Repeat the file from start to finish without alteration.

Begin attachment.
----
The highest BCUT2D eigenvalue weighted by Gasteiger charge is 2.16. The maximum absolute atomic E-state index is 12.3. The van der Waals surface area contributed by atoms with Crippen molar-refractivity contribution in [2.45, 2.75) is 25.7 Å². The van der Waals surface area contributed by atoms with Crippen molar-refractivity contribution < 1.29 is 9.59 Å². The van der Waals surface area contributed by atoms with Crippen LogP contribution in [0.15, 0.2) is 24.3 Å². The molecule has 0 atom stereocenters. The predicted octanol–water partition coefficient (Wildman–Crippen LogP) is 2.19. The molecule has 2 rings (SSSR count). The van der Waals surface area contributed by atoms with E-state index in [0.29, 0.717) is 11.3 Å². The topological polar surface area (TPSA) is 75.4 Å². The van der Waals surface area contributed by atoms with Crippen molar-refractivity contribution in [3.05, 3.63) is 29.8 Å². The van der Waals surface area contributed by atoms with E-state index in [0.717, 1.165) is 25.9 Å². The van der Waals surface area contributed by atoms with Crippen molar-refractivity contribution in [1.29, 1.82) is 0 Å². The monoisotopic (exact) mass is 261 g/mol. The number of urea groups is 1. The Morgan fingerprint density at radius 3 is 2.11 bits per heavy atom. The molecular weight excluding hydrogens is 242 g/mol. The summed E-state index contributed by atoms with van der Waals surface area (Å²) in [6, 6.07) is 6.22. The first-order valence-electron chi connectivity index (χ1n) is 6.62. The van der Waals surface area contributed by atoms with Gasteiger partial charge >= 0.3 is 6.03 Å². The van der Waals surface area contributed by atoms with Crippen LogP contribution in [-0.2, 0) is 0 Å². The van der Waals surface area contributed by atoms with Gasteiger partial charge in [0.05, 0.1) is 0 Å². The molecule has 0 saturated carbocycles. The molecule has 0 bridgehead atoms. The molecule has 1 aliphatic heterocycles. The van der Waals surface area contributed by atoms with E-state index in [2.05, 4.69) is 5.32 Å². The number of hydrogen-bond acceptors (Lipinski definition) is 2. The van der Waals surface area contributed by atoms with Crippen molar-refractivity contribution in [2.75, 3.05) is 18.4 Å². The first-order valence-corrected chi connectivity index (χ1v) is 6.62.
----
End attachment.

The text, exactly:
The highest BCUT2D eigenvalue weighted by Gasteiger charge is 2.16. The maximum absolute atomic E-state index is 12.3. The van der Waals surface area contributed by atoms with Crippen molar-refractivity contribution in [2.45, 2.75) is 25.7 Å². The van der Waals surface area contributed by atoms with Crippen molar-refractivity contribution < 1.29 is 9.59 Å². The van der Waals surface area contributed by atoms with Crippen LogP contribution in [0.15, 0.2) is 24.3 Å². The molecule has 0 atom stereocenters. The predicted octanol–water partition coefficient (Wildman–Crippen LogP) is 2.19. The molecule has 2 rings (SSSR count). The van der Waals surface area contributed by atoms with E-state index in [0.29, 0.717) is 11.3 Å². The topological polar surface area (TPSA) is 75.4 Å². The van der Waals surface area contributed by atoms with Crippen molar-refractivity contribution in [3.05, 3.63) is 29.8 Å². The van der Waals surface area contributed by atoms with E-state index in [0.717, 1.165) is 25.9 Å². The van der Waals surface area contributed by atoms with Crippen molar-refractivity contribution in [1.29, 1.82) is 0 Å². The monoisotopic (exact) mass is 261 g/mol. The number of urea groups is 1. The Morgan fingerprint density at radius 3 is 2.11 bits per heavy atom. The molecular weight excluding hydrogens is 242 g/mol. The summed E-state index contributed by atoms with van der Waals surface area (Å²) in [6, 6.07) is 6.22. The first-order valence-electron chi connectivity index (χ1n) is 6.62. The van der Waals surface area contributed by atoms with Gasteiger partial charge >= 0.3 is 6.03 Å². The van der Waals surface area contributed by atoms with Crippen LogP contribution in [-0.2, 0) is 0 Å². The van der Waals surface area contributed by atoms with Gasteiger partial charge in [0.05, 0.1) is 0 Å². The molecule has 0 saturated carbocycles. The molecule has 0 bridgehead atoms. The molecule has 1 aliphatic heterocycles. The van der Waals surface area contributed by atoms with E-state index in [2.05, 4.69) is 5.32 Å². The number of hydrogen-bond acceptors (Lipinski definition) is 2. The van der Waals surface area contributed by atoms with Crippen molar-refractivity contribution in [2.75, 3.05) is 18.4 Å². The first-order valence-corrected chi connectivity index (χ1v) is 6.62.